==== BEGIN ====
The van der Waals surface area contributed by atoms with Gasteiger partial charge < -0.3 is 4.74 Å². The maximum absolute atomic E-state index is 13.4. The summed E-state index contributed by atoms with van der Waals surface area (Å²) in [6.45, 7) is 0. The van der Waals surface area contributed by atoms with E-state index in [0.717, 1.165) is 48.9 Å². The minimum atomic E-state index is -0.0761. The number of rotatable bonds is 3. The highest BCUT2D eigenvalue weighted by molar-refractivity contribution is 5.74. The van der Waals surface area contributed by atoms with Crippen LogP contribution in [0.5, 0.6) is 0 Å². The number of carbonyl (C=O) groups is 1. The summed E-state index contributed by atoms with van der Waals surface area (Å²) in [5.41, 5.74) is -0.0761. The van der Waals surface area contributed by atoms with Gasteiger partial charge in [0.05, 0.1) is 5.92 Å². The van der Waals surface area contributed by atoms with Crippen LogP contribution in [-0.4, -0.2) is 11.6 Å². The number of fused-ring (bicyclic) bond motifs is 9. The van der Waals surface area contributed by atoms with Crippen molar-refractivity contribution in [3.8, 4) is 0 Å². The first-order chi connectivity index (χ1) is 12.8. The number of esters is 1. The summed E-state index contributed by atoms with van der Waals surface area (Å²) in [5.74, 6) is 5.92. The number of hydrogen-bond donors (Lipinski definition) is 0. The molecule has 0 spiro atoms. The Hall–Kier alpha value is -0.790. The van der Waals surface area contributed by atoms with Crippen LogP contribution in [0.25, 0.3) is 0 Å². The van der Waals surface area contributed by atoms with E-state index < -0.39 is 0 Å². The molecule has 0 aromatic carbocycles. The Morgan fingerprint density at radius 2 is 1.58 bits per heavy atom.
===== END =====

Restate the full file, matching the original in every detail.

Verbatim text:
The van der Waals surface area contributed by atoms with Gasteiger partial charge < -0.3 is 4.74 Å². The maximum absolute atomic E-state index is 13.4. The summed E-state index contributed by atoms with van der Waals surface area (Å²) in [6.45, 7) is 0. The van der Waals surface area contributed by atoms with E-state index in [0.717, 1.165) is 48.9 Å². The minimum atomic E-state index is -0.0761. The number of rotatable bonds is 3. The highest BCUT2D eigenvalue weighted by molar-refractivity contribution is 5.74. The van der Waals surface area contributed by atoms with Crippen LogP contribution in [0.5, 0.6) is 0 Å². The number of carbonyl (C=O) groups is 1. The summed E-state index contributed by atoms with van der Waals surface area (Å²) in [5.41, 5.74) is -0.0761. The van der Waals surface area contributed by atoms with Gasteiger partial charge in [0.05, 0.1) is 5.92 Å². The van der Waals surface area contributed by atoms with Crippen LogP contribution in [-0.4, -0.2) is 11.6 Å². The number of fused-ring (bicyclic) bond motifs is 9. The van der Waals surface area contributed by atoms with Crippen molar-refractivity contribution in [3.8, 4) is 0 Å². The first-order chi connectivity index (χ1) is 12.8. The number of esters is 1. The summed E-state index contributed by atoms with van der Waals surface area (Å²) in [5.74, 6) is 5.92. The number of hydrogen-bond donors (Lipinski definition) is 0. The molecule has 0 spiro atoms. The Hall–Kier alpha value is -0.790. The van der Waals surface area contributed by atoms with Crippen LogP contribution in [0.25, 0.3) is 0 Å². The van der Waals surface area contributed by atoms with E-state index < -0.39 is 0 Å². The molecule has 0 aromatic carbocycles. The Morgan fingerprint density at radius 2 is 1.58 bits per heavy atom.